Review: Eaters of The Dead – Michael Crichton

Eaters of the Dead - Michael CrichtonMy version: Paperback
Genre: Fiction Thriller
Arrow Books, Random House
First published: 1977, this version in 1997

From the cover:

In AD 922, Ibn Fadlan, the representative of the ruler of Baghdad, City of Peace, crosses the Caspian Sea and journeys up the valley of the Volga on a mission to the Kings of Saqaliba. Before he arrives, he meets with Buliwyf, a powerful Viking Chieftan who is summoned by his beseiged relatives to the north. Buliwyf must return to Scandinavia and save his countrymen and family from the monsters of the mist.

‘Eaters of the Dead,’ is a stunning adventure in the tradition of Beowulf, taking the reader to a mysterious land, where the day’s length does not equal the night’s…where after sunset, the sky burns in streaks of colour…Where Buliwyf and his band of brothers must lock in mortal combat with the dark, hairy brutes who threaten to empty the land.

The film The 13th Warrior was, as I’m sure you are aware, absolutely superb. A classic Viking film and one of those to take on a desert island. As long as the desert island had electricity, plugs, and you had a BluRay player and a tv…anyway, it is absolutely essential viewing for anyone considering themselves anything of a Viking aficionado. I knew it was based on a book by Michael Crichton called Eaters of the Dead, and thought nothing much more, other than I had to read that book one day. Which I have now done. So then, imagine my surprise when – as clearly the last person on the planet to find out, or realise –  the book on which the film is based, actually mixes in Ibn Fadlan’s manuscript with the legendary poem Beowulf! Well, bugger me sideways!

If you do know the bones of the Beowulf story – that’s me – then you will, as I did, recognise the elements Michael Crichton uses here. According to the man himself, the first three chapters of the book use Ibn Fadlan’s manuscript, then we’re into a re-telling of the important bits of Beowulf. The book is more than just the basis for the film, it’s written as though it is all by Ibn Fadlan, who travels with the warriors back to Scandinavia and takes an active part in their adventure there.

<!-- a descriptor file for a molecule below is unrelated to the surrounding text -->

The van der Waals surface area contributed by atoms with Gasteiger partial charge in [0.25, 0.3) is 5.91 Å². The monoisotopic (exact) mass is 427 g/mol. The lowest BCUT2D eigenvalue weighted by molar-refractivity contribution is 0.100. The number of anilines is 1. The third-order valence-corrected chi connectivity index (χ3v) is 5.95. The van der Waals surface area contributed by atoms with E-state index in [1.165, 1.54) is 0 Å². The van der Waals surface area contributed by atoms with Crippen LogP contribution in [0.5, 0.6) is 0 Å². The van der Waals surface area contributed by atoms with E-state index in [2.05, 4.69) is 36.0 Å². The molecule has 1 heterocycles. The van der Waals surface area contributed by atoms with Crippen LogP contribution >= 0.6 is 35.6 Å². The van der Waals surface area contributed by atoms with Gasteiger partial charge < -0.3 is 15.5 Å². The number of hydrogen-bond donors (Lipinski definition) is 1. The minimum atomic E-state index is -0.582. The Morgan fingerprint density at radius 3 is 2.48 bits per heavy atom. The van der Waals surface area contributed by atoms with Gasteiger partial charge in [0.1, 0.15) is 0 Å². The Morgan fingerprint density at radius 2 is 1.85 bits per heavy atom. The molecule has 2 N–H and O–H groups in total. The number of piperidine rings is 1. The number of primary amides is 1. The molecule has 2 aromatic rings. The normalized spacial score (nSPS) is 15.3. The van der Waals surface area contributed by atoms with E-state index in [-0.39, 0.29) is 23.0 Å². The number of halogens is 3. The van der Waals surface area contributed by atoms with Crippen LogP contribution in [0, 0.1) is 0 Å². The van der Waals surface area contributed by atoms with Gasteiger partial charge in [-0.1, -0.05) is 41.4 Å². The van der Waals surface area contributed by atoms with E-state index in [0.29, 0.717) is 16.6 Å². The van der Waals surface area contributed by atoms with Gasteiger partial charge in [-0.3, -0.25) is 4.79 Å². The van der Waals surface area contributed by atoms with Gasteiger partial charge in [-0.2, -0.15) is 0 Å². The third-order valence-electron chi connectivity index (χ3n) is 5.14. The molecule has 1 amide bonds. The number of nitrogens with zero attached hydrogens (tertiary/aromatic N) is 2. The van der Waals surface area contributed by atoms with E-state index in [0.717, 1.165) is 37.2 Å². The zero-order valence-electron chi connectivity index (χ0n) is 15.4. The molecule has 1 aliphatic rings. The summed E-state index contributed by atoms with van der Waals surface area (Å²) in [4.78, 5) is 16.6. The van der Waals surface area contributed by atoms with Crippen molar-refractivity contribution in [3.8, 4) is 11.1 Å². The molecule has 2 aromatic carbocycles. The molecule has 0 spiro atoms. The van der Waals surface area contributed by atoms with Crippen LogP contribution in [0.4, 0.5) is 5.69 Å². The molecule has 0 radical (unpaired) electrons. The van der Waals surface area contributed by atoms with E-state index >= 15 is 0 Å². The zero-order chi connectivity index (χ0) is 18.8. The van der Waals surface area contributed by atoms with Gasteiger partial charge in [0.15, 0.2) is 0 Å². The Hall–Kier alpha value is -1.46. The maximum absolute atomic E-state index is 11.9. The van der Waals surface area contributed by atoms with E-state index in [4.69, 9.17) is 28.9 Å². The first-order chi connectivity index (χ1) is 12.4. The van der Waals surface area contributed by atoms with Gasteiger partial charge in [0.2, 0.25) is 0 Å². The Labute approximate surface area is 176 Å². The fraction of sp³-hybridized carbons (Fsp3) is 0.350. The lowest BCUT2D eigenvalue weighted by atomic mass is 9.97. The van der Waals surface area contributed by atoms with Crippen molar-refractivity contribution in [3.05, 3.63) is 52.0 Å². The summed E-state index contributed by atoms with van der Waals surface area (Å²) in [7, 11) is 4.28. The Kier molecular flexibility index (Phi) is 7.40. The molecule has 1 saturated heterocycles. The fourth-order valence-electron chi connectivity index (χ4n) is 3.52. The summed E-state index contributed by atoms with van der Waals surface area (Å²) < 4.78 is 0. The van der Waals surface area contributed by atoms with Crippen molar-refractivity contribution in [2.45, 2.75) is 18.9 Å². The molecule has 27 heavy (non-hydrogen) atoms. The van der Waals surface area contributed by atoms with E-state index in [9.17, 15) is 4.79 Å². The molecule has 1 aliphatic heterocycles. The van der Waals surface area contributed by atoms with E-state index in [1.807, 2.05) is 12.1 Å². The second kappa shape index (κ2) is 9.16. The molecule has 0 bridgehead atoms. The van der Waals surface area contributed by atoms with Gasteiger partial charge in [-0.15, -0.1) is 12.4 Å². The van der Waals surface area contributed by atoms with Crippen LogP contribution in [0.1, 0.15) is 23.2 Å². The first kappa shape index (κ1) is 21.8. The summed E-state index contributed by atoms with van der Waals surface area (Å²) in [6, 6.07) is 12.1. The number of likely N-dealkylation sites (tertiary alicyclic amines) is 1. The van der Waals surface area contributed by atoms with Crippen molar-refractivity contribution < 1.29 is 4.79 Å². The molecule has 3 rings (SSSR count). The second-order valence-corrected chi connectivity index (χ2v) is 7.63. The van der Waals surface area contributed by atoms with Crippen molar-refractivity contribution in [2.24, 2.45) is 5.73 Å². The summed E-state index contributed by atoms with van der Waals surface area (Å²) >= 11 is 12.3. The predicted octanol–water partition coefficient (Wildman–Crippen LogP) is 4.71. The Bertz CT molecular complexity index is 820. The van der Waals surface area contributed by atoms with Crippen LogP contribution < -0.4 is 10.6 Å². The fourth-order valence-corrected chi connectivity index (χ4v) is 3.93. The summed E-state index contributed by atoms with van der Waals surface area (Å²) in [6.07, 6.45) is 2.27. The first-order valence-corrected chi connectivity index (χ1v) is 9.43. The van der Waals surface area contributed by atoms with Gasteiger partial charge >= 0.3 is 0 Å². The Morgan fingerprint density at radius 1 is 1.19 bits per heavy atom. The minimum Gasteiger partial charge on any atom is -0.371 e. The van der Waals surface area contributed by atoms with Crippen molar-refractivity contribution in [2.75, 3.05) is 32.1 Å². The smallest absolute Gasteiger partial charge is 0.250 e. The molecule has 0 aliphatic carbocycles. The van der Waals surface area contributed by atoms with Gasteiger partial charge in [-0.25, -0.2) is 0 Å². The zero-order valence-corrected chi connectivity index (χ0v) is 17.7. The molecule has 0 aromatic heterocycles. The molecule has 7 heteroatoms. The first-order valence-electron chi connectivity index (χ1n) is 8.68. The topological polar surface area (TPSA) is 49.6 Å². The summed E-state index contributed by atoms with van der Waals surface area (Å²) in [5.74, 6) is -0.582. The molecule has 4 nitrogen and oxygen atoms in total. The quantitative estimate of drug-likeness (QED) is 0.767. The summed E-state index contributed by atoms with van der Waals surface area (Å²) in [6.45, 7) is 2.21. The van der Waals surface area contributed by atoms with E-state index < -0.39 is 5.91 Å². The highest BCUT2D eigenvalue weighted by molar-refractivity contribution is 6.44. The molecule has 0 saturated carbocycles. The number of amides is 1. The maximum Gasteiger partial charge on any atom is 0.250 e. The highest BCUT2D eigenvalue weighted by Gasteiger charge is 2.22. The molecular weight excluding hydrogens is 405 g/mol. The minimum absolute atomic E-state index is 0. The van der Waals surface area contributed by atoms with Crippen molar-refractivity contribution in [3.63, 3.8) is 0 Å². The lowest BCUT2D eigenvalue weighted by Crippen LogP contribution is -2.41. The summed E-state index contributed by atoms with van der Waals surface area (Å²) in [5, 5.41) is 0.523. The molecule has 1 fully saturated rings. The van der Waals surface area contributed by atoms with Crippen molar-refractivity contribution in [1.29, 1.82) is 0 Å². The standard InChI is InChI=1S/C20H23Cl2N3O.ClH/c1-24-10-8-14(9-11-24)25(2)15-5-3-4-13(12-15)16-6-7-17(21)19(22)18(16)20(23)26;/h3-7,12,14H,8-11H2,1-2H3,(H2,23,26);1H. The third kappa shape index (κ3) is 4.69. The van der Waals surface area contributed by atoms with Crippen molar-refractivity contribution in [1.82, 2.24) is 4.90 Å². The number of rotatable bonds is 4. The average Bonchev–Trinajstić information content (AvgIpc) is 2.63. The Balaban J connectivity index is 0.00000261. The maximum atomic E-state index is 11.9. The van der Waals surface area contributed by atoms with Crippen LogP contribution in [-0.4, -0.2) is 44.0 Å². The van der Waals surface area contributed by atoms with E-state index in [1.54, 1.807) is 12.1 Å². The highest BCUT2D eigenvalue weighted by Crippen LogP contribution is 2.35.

Beowulf Manuscript
A page from Beowulf

The Beowulf element that develops as the Vikings receive an important message from Scandinavia, calling on them to return ‘home.’ But they need Ibn Fadlan to make up the war party, as the Soothsayer has determined that there must be thirteen warriors making the trip back and that one warrior must not be a Norseman. So Ibn Fadlan is roped in as the 13th Warrior. It is then a stripped down, imagined version of the Beowulf legend, as Michael Crichton set out to make it. A sort of ‘to explain the original events that might have become over time and retelling, the Beowulf legend as we have it today, it might have happened this way.’ The main themes though are all present. The warrior called to help fight an unimaginable evil, finally confronting the mother of all mist monsters herself. Beowulf is a classic us against them story. Insiders against outsiders. In the Viking period, where everyone was together in Longhouses for both comfort, safety and warmth and tales were told of creatures than moved, unseen or half-glimpsed out in the forests and the dark, inside the Longhouse at

Beowulf Manuscript Book
Beowulf Manuscript, c. 11th century

night, against outside the Longhouse at night. Inside, in the light, was the good, outside in the dark and mist and unknown, was bad. The mist monsters of Michael Crichton’s legend, we don’t really need him to tell us, represent the last vestiges of Neanderthal man, pushed to the edges of the Vikings and Homo Sapiens world, kept to themselves. Michael Crichton posits that they could have survived into recored history and were misunderstood and therefore feared. The Vikings fear of them is really Xenophobia, though that is in stark contrast to their acceptance, both in Ibn Fadlan’s original manuscript and here in Eaters of the Dead, of Muslims and Muslim culture. The only anti-Muslim comments aren’t really anti- at all. “How silly!” is about as far as the Vikings go when presented with a view that is different to theirs’.